The new Christmas sequel to the earthy, often hilarious “The Great American Trailer Park Musical” doesn’t quite have the quirky, heartwarming charm of the original, which ultimately reunited a reclusive, depressed mother with the son she “misplaced” as an infant 20 years before.
But it does have a lot of raunchy, blue collar laughs as the residents of Florida’s Armadillo Acres – manufactured home community, please note, not trailer park – try to win a prize for holiday decorations that they hope can be seen from space, despite the foot-dragging of the neighborhood Grinch.
The holiday spirit is so strong, one of the characters boasts, that even the meth lab in slot 23 is cooking ham instead of drugs.
The 2013 show with music/lyrics by David Nehls and book by Betsy Kelso, is a Wichita premiere at Roxy’s Downtown, where the original played in 2010 (when the theater was Cabaret Oldtown). This new one is a mash-up of ideas from wildly disparate sources, drawing from the three ghosts of “A Christmas Carol,” the singing, slinking Greek chorus of “Little Shop of Horrors” and the evil spirit of either “Poltergeist” or “The Evil Dead.”
Most of the elements are outlandish window-dressing for a basically simple story revealing why the resident naysayer hates Christmas and whether she can be redeemed like Scrooge.
Stephanie Hug plays that Scrooge – actually Darlene – who warns her holiday-happy neighbors not to let their glitter, tinsel, ornaments and fun spill over into her yard. A large evergreen on the property line is bare on her side, but loaded with cheer on the other.
But when, in a fit of pique, Darlene tries to unplug the tree, she gets a shock that results in amnesia and turns her into a nice person. Can the other residents keep her from remembering her terrible self until after the holidays?
Hug is making her Roxy’s debut after stints at the Forum, Wichita Community Theatre and Crown Uptown, where she was nominated for a Teall Award for “Little Women.” She has a rich, strong voice that is lovely in ballads, such as her nostalgic “My Christmas Tin Toy Boy” and a semi-romantic duet, “Christmas Memories,” with her neighbor, Rufus, played by Kyle Vespestad (who also directs and choreographs).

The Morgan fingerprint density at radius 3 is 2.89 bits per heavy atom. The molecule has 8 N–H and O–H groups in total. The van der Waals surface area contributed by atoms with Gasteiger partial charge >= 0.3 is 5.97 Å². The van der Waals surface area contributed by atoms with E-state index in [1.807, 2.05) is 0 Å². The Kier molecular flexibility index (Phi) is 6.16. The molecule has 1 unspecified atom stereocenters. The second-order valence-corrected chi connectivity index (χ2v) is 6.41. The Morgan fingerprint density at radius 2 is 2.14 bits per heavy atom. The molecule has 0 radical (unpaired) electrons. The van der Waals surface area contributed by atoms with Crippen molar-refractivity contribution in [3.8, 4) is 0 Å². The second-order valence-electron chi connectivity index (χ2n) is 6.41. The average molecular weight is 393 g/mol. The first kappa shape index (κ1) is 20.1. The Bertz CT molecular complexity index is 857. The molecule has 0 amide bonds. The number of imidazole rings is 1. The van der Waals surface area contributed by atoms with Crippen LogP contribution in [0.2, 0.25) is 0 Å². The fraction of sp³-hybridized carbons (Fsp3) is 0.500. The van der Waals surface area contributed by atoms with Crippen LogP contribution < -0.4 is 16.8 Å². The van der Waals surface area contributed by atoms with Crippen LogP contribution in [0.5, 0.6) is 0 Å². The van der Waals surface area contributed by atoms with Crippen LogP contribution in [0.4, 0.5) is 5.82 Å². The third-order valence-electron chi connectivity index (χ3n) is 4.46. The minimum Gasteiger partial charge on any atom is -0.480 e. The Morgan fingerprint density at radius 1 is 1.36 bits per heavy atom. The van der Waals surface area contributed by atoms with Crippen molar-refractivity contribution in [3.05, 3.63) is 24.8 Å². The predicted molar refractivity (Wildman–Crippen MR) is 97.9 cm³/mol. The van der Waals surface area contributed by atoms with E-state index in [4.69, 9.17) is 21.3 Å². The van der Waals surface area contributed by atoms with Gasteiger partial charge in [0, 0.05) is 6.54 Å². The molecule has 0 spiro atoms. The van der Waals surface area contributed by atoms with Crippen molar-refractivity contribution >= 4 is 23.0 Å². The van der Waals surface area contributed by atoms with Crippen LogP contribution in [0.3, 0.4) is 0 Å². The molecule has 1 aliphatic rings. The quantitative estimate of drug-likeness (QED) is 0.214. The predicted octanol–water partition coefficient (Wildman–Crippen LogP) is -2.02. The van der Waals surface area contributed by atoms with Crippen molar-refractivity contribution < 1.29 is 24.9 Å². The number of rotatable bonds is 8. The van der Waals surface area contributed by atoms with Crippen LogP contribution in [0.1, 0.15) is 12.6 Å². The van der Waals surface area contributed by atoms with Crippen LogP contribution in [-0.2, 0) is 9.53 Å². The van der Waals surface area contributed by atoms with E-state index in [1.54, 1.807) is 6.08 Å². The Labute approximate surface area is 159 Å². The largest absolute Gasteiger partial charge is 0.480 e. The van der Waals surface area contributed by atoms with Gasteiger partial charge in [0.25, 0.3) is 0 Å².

Vespestad, a longtime favorite at Roxy’s and its previous incarnation as Cabaret Oldtown, has a knack for playing likable, often klutzy, goofballs. His redneck, jack-of-all-minimum-wage-trades Rufus is a delightful doofus, but one with heart. Vespestad has a good singing voice, but he sacrifices a lot of quality and precision for comic appeal, particularly his Act I closer (whose title is unprintable in a family newspaper) about not letting anything get in the way of his Christmas spirit.
That happens with other characters, too. The clever, tongue-in-cheek lyrics are sometimes obscured by exaggerated Southern accents.
Paula Makar as Betty, Kelly Wonsetler as Lin (short for linoleum because she was born on the kitchen floor) and Molly Tully as Pickles (so nicknamed for her cravings during pregnancy) are neighbors who act as a de facto Greek Chorus, holding court in their lawn chairs and gossiping about the problems of the world, including the so-called Christmas Curse of Armadillo Acres, which always seems to mess up their holiday.
Makar is the ringleader, playing Betty as a sassy, brassy lady somewhere between queen bee and mother superior, stalking the stage in a platinum bubble wig and toreador pants. She is loud, wisecracking, swaggering and hilarious.
Wonsetler, with mounds of red curls cascading over her shoulders, is Betty’s sort of sergeant at arms in Daisy Duke shorts and leopard print top. Wonsetler plays the shallow, easy-going Lin with a wonderful, wide-eyed amiability.
And Tully, in pig tails that make her look about 12, gives single mom Pickles a winsome sweetness as well as a dogged optimism to still believe in Santa Claus. She’s fearless even when she has no idea what’s going on.
The three also take a variety of small roles, from the ghosts who visit Scroogish Darlene to the waitresses at a local restaurant called Stacks, a pancake joint somewhere between IHOP and Hooters. Their waitress uniforms provide the single biggest laugh in the show.
“The Great American Trailer Park Christmas Musical”
What: Holiday sequel to 2005 off-Broadway musical about eccentric residents of a Florida mobile home community
Where: Roxy’s Downtown, 412½ E. Douglas (upstairs)
When: 8 p.m. (dinner 6:45) Wednesday-Saturday, 7 p.m. (dinner 5:45) Sunday through Dec. 26 (no Christmas Eve or Christmas Day shows)
Tickets: $15 dinner, $25 show, 316-265-4400